DAVID THOMSON CONCEIVED his new book, The Big Screen: The Story of the Movies, while riding the BART train from San Francisco to Oakland. He counted how many in the crowded car were focused intently on tiny screens or “dreaming to the sounds coming through their earpieces. There was no talk and little noticing.” This is nothing new to anyone who’s traveled mass transit anywhere in the world — except for the screens, those glowing portals to another world. They’re the glaring difference, and they led Thomson to wondering where all this publicly private viewing might be taking us.
But not before he recapitulates where it all started — at the movies.
At 70, the British-born film writer, historian, and critic — considered by many the best at what he does — has written 23 books that include biographical appraisals of Alfred Hitchcock and Orson Welles, and a quirky homage to Nicole Kidman. His The New Dictionary of Film, now in its fifth printing, proves definitively that a dictionary can be a pleasurable read.
In his introduction to The Big Screen Thomson writes, “this book will exult over great films (and urge you to see them), and it will worry, too, over the ways in which the multiplicity of screens now are not just metaphors for our isolation and feeling of futility in dealing with the world, but a fuel for that helplessness.”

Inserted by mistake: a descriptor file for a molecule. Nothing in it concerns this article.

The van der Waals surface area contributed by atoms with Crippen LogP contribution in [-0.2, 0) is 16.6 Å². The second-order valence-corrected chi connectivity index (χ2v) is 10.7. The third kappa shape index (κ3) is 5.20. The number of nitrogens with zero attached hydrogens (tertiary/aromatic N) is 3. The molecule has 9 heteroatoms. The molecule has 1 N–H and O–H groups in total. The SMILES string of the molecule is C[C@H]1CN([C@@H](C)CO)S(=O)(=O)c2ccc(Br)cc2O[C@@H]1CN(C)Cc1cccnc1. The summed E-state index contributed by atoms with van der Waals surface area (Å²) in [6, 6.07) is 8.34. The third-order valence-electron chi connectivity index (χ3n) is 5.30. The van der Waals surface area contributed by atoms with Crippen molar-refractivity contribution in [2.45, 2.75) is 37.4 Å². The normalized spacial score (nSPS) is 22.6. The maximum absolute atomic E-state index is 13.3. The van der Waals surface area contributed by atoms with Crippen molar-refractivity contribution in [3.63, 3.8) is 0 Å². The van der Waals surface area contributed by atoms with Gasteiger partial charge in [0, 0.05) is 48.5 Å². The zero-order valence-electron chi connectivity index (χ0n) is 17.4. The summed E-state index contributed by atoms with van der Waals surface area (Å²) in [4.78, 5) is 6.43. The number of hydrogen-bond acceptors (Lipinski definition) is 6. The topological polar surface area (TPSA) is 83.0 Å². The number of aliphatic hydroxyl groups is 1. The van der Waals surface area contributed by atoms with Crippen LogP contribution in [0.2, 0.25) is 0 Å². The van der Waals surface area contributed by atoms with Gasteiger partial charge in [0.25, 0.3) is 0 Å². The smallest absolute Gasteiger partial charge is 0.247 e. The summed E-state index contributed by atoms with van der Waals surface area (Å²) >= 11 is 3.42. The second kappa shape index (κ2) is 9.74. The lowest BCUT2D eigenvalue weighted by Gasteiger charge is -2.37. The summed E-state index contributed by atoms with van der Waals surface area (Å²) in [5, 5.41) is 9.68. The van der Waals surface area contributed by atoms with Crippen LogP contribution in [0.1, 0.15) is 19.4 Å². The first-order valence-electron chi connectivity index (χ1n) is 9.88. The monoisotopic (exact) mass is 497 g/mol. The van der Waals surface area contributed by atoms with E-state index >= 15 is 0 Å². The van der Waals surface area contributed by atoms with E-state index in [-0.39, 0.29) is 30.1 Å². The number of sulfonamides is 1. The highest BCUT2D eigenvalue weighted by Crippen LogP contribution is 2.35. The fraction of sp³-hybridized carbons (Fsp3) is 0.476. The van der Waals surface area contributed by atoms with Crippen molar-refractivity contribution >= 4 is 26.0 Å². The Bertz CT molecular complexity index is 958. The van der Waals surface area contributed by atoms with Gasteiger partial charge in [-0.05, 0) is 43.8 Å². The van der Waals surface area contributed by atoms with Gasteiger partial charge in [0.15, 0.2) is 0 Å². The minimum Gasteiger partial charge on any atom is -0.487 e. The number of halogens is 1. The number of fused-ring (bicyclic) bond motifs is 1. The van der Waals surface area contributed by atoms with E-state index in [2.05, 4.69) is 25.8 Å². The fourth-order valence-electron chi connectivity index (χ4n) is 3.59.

Worry he does, but, like a manorial host with time on his hands, he also takes us on a tour through the things he loves most, continually making new discoveries, rethinking questions to which we long ago found answers — answers, however, that have been dulled by assumption. What’s a story? Is it the organization of chaos? What’s a screen? A source of revelation, a frame of reference to elements deliberately omitted, or something to hide behind? Or all these things and more? For all their evocation of time, space, motion, light, texture, and form, movies, Thomson tells us, are really “about their own imagery.”
The author’s philosophical asides are never far removed from the terra firma of actual history. He reintroduces us to the eccentric Anglo-American Eadweard Muybridge and his 1870s zoopraxiscope, whose technique of converting still photographs into moving images was called by the French Lumiére brothers “an invention without a future” before they, and Thomas Edison, took it up on their own. Right behind them were the early moguls — Louis B. Mayer (nee Lazar Meir), Adolph Zukor, Samuel Goldwyn, Carl Laemmle, William Fox, the Warner Brothers, and Harry Cohn — each born in Eastern Europe, Russia, or Germany, and all of them Jews who everlastingly shaped the business of the movies.
Thomson is both dutiful and expansive in his coverage of the landmark film developments in Russia, Europe, and Japan (no mention of Latin America and Australia, though) and the great visionary directors Fritz Lang, Serge Eisenstein, Ingmar Bergman, and Jean-Luc Godard, among others, who shaped the medium and extended its possibilities. He talks about the stars, like Chaplin, Pickford, Buster Keaton, James Stewart, Jack Nicholson, and even the James Bond heroes who made moviegoing an act of projection for the audiences. As Thomson says, “They aid our dreaming. Their stars tell us we can transform ourselves.”
He reminds us that if we’re looking at movies, as opposed to film or cinema, we’re also ...read more